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Winter Olympic events demand tighter security

Winter Olympic events and particularly Vancouver’s 2010 Winter and Paralympics are creating greater security challenges as their popularity increases, says a GardaWorld consultant and former Federal Bureau of Investigation (FBI) agent.


April 30, 2009
By Jean Sorensen

Topics

Ray Mey has provided counter-terrorism designs for past Olympic events.

“At one time, the winter Olympics were smaller events (compared to the
summer games),” says Mey. “The challenge was dealing with the
mountains, the cold, and winter environment.”

But, that’s changing. The winter Olympics are still the smaller events,
but the gap is closin, as winter games become larger, attracting more
people and countries. Summer games have approximately 220 countries
participating but winter games participation has notched up with
Vancouver’s 2010 expecting to draw 80 plus countries and 40 plus
countries to the Paralympics.

Past winter games in Torino (2006) drew 81 countries, Salt Lake City
(2002) 78, Nagano (1998) 72, and Lillehammer (1994) drawing 67. Also,
winter Olympics host sites are no longer smaller cities or remote
locations that “back-drop” to a larger city, says Mey, involved with
Olympics from 1996-2006 and a security advisor to the Chicago Bid
Committee for the 2016 summer games.

Major cities have become focal points for winter games such as Salt
Lake City/ County (population of 1.2 million), while Greater Vancouver
has a population of 2.1 million. Securing larger population areas
“brings whole new challenges that are more akin to those of the summer
games,” he says.

The challenges have essentially doubled up to include both
winter conditions and large populations and areas.

Vancouver isn’t the
first winter Olympic site to have venues that will be spread out across a large geographic area (Whistler, Vancouver,
and Richmond) — Salt Lake and Torino encountered this as well, says
Mey.

“In Salt Lake, you ended up with a huge 900 square mile Olympic
theatre — it’s not just the venues where something can occur, it’s the
whole Olympic theatre.”


As a result, there will be target hardening of
venues, softer targets, and areas of interest along the waterfront that
all need to be considered.

He said: “It is a very difficult event to
make secure. When you start hardening the venue sites, you create other
opportunities that can be hit.” Mey said the Integrated Security Unit
(headed by the RCMP) is sure to look at these considerations and “they
will do a good job to ensure the games are safe.”

The mountain
locations for the winter events, combined with the weather, also
present challenges. They are often an hour or more from other city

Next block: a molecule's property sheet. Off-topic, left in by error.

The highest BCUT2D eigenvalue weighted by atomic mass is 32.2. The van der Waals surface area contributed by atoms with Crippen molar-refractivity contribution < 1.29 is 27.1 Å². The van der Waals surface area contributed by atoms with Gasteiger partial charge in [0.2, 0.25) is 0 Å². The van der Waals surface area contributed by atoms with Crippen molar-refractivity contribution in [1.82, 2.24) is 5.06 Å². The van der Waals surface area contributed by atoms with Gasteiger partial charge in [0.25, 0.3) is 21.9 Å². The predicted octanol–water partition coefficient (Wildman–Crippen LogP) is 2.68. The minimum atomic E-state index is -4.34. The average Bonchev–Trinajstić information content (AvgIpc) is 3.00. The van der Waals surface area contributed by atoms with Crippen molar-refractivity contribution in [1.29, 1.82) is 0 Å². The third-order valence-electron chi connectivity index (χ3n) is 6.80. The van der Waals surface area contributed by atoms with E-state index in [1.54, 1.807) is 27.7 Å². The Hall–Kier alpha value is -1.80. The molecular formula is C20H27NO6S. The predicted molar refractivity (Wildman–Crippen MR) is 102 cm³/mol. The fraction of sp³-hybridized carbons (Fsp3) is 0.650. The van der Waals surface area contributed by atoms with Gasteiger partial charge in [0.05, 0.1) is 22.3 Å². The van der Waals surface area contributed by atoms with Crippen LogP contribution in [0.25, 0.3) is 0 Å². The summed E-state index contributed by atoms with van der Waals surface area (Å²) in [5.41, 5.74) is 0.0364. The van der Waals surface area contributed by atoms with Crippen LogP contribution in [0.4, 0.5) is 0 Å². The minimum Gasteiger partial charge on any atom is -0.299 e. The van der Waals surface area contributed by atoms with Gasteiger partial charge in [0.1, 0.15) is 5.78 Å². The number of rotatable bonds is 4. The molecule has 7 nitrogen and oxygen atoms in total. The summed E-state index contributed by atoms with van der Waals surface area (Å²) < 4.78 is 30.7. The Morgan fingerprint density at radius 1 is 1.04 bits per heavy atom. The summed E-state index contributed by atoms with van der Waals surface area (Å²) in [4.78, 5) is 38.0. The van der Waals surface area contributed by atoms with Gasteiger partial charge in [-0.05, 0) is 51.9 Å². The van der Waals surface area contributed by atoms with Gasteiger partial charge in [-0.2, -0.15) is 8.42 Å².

venues, and, it’s not viable to rely upon resource and men in the urban
areas to serve those in the rural areas.

“What we have had to do (in
the past) is take a sector approach, where we prepared our resources to
allow us to respond to problems as soon as possible,” he says. Olympic
games come with no trends, specific targets, or, predictable terrorist
actions, says Mey.

“The games itself are the Achilles heel,” he said,
adding that the magnitude of the international event with athletes,
dignitaries, corporate sponsors, and media make it an attractive venue
for dissidents to act upon.

Only two games have been marred by death
and tragic injuries. In Atlanta in 1996, anti-abortionist Eric Rudolph
planted a green back pack filled with three pipe bombs containing nails
under a bleacher in Centennial Olympic Park, a gathering spot for
public concerts outside main Olympic venues.

A guard noticed the sack
and started evacuation of the concert crowd however the bomb exploded
injuring 111, killing one woman struck in the head while a cameraman
died of a heart attack running to record the incident.

At the Munich
games in 1972, a Palestinian group Black September kidnapped nine
Israeli athletes from the Olympic Village, later blowing up the
helicopter the hostages were in during a gun-battle with police at a
nearby airport. As well as the hostages, as police officer died in the
gunfire, along with four of the guerillas.)

A Canadian government
threat assessment report, obtained by the National Post, under the
Freedom of Information Act sets out four main threats — a “lone wolf”
attack (like Rudolph’s), al-Qaeda, al-Qaeda inspired terrorists and
domestic non-Islamic extremist groups. Environmental terrorism has also
been a concern for FBI in North America and remains a concern
internationally, says Mey.

“For any kind of terrorism, it (Olympics) is
an attractive target,” he said.

More technology is being used in crime prevention and apprehension,
but, technology deployed at Olympic sites is usually well documented.

“It (Vancouver) will not use untested technology,” he predicts, adding
that technology in place needs to be user-friendly and supported by
existing local policing operations.